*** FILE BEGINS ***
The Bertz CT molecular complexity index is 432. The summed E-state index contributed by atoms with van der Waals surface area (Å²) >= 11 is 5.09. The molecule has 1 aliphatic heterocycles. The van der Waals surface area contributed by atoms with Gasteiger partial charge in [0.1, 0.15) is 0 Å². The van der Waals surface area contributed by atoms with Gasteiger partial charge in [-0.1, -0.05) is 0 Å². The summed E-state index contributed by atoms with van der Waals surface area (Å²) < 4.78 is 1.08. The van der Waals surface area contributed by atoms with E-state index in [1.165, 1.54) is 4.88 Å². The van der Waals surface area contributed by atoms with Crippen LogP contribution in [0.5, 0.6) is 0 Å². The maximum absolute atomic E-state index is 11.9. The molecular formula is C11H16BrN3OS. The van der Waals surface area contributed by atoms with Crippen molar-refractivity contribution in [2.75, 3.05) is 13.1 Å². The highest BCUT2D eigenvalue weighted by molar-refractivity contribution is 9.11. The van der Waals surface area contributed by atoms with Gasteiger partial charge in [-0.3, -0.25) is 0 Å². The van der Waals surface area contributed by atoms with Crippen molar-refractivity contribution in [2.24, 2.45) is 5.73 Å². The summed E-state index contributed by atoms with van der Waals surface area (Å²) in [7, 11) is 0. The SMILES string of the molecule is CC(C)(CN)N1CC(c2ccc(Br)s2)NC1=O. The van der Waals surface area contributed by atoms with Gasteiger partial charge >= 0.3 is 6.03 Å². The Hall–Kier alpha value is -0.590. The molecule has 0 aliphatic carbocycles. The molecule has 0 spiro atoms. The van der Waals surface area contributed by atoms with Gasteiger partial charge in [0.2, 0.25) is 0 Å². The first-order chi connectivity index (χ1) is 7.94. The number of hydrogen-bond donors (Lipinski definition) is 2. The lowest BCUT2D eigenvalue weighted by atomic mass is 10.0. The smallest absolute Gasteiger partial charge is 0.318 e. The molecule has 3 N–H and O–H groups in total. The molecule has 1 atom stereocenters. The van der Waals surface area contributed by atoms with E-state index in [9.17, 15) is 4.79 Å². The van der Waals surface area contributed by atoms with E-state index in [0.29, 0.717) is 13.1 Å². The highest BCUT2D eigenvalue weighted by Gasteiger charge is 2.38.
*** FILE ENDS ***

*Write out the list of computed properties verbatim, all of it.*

The Bertz CT molecular complexity index is 432. The summed E-state index contributed by atoms with van der Waals surface area (Å²) >= 11 is 5.09. The molecule has 1 aliphatic heterocycles. The van der Waals surface area contributed by atoms with Gasteiger partial charge in [0.1, 0.15) is 0 Å². The van der Waals surface area contributed by atoms with Gasteiger partial charge in [-0.1, -0.05) is 0 Å². The summed E-state index contributed by atoms with van der Waals surface area (Å²) < 4.78 is 1.08. The van der Waals surface area contributed by atoms with E-state index in [1.165, 1.54) is 4.88 Å². The van der Waals surface area contributed by atoms with Crippen LogP contribution in [0.5, 0.6) is 0 Å². The maximum absolute atomic E-state index is 11.9. The molecular formula is C11H16BrN3OS. The van der Waals surface area contributed by atoms with Crippen molar-refractivity contribution in [2.75, 3.05) is 13.1 Å². The highest BCUT2D eigenvalue weighted by molar-refractivity contribution is 9.11. The van der Waals surface area contributed by atoms with Gasteiger partial charge in [-0.3, -0.25) is 0 Å². The van der Waals surface area contributed by atoms with Crippen molar-refractivity contribution in [2.24, 2.45) is 5.73 Å². The summed E-state index contributed by atoms with van der Waals surface area (Å²) in [7, 11) is 0. The SMILES string of the molecule is CC(C)(CN)N1CC(c2ccc(Br)s2)NC1=O. The van der Waals surface area contributed by atoms with Gasteiger partial charge >= 0.3 is 6.03 Å². The Hall–Kier alpha value is -0.590. The molecule has 0 aliphatic carbocycles. The molecule has 0 spiro atoms. The van der Waals surface area contributed by atoms with Gasteiger partial charge in [0.2, 0.25) is 0 Å². The first-order chi connectivity index (χ1) is 7.94. The number of hydrogen-bond donors (Lipinski definition) is 2. The lowest BCUT2D eigenvalue weighted by atomic mass is 10.0. The smallest absolute Gasteiger partial charge is 0.318 e. The molecule has 3 N–H and O–H groups in total. The molecule has 1 atom stereocenters. The van der Waals surface area contributed by atoms with E-state index in [9.17, 15) is 4.79 Å². The van der Waals surface area contributed by atoms with E-state index in [0.29, 0.717) is 13.1 Å². The highest BCUT2D eigenvalue weighted by Gasteiger charge is 2.38.